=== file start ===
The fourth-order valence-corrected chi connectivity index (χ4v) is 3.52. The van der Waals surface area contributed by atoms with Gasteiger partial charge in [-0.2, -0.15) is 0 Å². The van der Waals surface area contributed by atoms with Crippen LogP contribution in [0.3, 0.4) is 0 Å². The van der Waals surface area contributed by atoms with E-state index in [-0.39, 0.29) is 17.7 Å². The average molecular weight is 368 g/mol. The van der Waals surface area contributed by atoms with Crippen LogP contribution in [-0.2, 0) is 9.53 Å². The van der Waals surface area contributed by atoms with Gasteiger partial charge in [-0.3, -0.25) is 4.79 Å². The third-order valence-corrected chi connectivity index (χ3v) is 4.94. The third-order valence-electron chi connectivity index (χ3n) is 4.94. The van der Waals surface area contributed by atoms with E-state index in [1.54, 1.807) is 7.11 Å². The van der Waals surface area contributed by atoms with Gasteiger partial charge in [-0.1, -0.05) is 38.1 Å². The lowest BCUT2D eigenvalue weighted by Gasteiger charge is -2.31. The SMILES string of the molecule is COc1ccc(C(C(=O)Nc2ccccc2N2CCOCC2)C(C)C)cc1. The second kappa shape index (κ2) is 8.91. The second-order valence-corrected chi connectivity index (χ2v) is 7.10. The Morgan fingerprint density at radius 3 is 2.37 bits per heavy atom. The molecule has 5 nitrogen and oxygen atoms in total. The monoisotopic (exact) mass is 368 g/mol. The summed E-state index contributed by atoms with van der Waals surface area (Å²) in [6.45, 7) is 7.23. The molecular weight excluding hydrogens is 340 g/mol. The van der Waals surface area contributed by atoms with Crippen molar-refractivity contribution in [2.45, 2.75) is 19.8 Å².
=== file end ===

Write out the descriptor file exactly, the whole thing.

The fourth-order valence-corrected chi connectivity index (χ4v) is 3.52. The van der Waals surface area contributed by atoms with Gasteiger partial charge in [-0.2, -0.15) is 0 Å². The van der Waals surface area contributed by atoms with Crippen LogP contribution in [0.3, 0.4) is 0 Å². The van der Waals surface area contributed by atoms with E-state index in [-0.39, 0.29) is 17.7 Å². The average molecular weight is 368 g/mol. The van der Waals surface area contributed by atoms with Crippen LogP contribution in [-0.2, 0) is 9.53 Å². The van der Waals surface area contributed by atoms with Gasteiger partial charge in [-0.3, -0.25) is 4.79 Å². The third-order valence-corrected chi connectivity index (χ3v) is 4.94. The third-order valence-electron chi connectivity index (χ3n) is 4.94. The van der Waals surface area contributed by atoms with E-state index in [1.54, 1.807) is 7.11 Å². The van der Waals surface area contributed by atoms with Gasteiger partial charge in [-0.1, -0.05) is 38.1 Å². The lowest BCUT2D eigenvalue weighted by Gasteiger charge is -2.31. The SMILES string of the molecule is COc1ccc(C(C(=O)Nc2ccccc2N2CCOCC2)C(C)C)cc1. The second kappa shape index (κ2) is 8.91. The second-order valence-corrected chi connectivity index (χ2v) is 7.10. The Morgan fingerprint density at radius 3 is 2.37 bits per heavy atom. The molecule has 5 nitrogen and oxygen atoms in total. The monoisotopic (exact) mass is 368 g/mol. The summed E-state index contributed by atoms with van der Waals surface area (Å²) in [6.45, 7) is 7.23. The molecular weight excluding hydrogens is 340 g/mol. The van der Waals surface area contributed by atoms with Crippen molar-refractivity contribution in [2.45, 2.75) is 19.8 Å².